It’s hard to really express that to guests though because 1. Guests who WANT to and are excited about buying you a gift might feel alienated if you say “no gifts please”; 2. Talking about wedding presents out loud is tantamount to using the name Voldemort instead of He Who Shall Not Be Named, unless you’re a super ballsy savior figure or a clueless muggle who was raised outside the wizarding world/Wedding Industrial Complex and you’re fearless; and lastly 3. (this is the still very much spoiled part of me) gifts are cool and maybe it’s nice to have them even though it feels completely uncomfortable to ask for them/you don’t want anyone to feel like they HAVE to do anything special for you.
You can’t change how somebody else feels about your registry (or lack of one if you decide to forego one for that matter) no more than you can change what they think of any of your other wedding plans. This isn’t a conclusion I came to easily. I stressed about what people would think about me for having a registry, and about what they would think about every little item I put on there. I was a very guest-oriented bride in that it was a really big deal for me to be sure my guests were comfortable at my wedding. I didn’t so much subscribe to the idea that it was “my day or the highway” the way that brides are often encouraged to. Your registry is different though. Aside from trying to be accommodating to a number of different budgets, what you are putting on that list is ultimately just for you and your husband. You are the only ones that will ultimately get the use out of what you register for.
All of this comes up now because Matt and I have decided to start a baby registry. We have no expectation of a baby shower or anyone buying us gifts for our baby (although again, it would be nice, because gifts are cool), but we decided to start a registry all the same. What’s the point, you might ask? The nice thing about registries, aside from telling people exactly what you want, is that they can come with a lot of perks such as free gifts when you register, completion gifts and coupons and the ability to earn points toward a gift card we can use after the baby is born. This was the nice thing about the wedding registries, too, and when all was said and done with the wedding, we used the registries we had established for it much the same way we plan to use this one. For at least a few of the items that were left over, we bought them for one another for the holidays.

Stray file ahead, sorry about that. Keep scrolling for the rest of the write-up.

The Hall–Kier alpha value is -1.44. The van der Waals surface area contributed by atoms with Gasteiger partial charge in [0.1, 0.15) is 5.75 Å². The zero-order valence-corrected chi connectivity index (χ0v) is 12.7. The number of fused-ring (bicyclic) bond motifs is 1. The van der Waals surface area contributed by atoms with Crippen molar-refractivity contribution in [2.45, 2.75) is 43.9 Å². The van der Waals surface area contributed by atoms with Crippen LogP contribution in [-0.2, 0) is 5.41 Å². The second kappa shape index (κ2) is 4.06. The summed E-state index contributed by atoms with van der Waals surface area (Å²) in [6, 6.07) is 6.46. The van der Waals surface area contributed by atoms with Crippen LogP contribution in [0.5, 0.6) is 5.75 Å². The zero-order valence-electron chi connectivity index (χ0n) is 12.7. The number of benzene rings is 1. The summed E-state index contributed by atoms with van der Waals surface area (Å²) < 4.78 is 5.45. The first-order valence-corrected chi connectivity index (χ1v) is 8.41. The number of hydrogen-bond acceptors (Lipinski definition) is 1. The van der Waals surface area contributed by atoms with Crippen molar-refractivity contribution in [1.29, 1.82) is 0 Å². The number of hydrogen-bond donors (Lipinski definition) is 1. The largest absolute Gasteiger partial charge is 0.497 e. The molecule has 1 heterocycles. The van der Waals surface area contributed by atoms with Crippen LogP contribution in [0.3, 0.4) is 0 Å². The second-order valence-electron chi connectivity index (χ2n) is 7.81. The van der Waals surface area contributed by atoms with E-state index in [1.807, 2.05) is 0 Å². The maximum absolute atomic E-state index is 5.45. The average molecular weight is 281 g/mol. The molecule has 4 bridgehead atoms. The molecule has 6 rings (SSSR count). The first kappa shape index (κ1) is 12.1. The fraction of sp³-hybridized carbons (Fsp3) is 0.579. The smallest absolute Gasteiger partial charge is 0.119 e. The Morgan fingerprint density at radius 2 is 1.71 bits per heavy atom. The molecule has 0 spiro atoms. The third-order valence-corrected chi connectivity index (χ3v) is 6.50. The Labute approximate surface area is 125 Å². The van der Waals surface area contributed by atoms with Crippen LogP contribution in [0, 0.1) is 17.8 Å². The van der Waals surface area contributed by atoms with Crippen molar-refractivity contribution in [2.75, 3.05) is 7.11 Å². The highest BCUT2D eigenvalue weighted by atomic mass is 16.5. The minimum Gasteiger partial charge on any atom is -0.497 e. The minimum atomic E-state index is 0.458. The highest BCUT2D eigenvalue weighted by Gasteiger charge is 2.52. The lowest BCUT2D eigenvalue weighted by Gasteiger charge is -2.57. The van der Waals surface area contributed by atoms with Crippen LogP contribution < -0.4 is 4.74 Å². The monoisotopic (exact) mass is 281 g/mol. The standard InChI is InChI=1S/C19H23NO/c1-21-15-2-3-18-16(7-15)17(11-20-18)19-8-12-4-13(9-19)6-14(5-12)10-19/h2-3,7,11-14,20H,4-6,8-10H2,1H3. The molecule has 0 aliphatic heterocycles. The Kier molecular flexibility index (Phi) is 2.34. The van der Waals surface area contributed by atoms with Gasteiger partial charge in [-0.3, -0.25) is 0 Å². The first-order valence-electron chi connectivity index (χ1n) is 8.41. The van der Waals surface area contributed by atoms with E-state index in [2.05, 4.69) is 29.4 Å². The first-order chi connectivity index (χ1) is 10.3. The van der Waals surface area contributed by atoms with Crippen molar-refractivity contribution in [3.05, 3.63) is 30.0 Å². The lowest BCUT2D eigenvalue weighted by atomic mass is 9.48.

For the baby, our plan is to use the registry as a place to keep track of what we’d like or need for the baby and purchase items as we go, getting the registry benefits. I won’t lie though, when we made the trip out to the store, all the same insecurities resurfaced. I worried about what people would think if they found our registry. I worried about people who found out we had created one feeling forced to do something for us when that’s not what we’re looking for at all. I worried about picking the right items to suit our baby and the baby’s needs. In the past year, I’ve had three new babies enter my life (not counting the one that’s currently taking up residence inside me) and only one had a baby shower prior to it’s arrival. For the other two, every time I would buy them something, I would go crazy with worry that their moms weren’t going to like what I got them. For the baby with the shower/registry, I was able to get her a few different things and one of those weird booger sucker things (partially as a joke, partially because it was on the registry) with the comfort of knowing I was actually contributing something that the baby’s parents wanted and needed. I’m grateful that she had one set up so I could do that. Even if my intention is that the registry is mine alone to use, I’m glad I’m giving people an option and I’m happy I did for the wedding too. I’m also happy that people gave with their heart and didn’t worry that I would be upset if they went off-registry and got me something that made them think of me. If people do decide to buy us items for our baby, I look forward to pointing the items out and letting the baby know who was thinking of it before it even arrived. When all is said and done, I know Matt and I are both spoiled not just with the gifts we received, but with more love and friendship than we could have ever asked for or expected.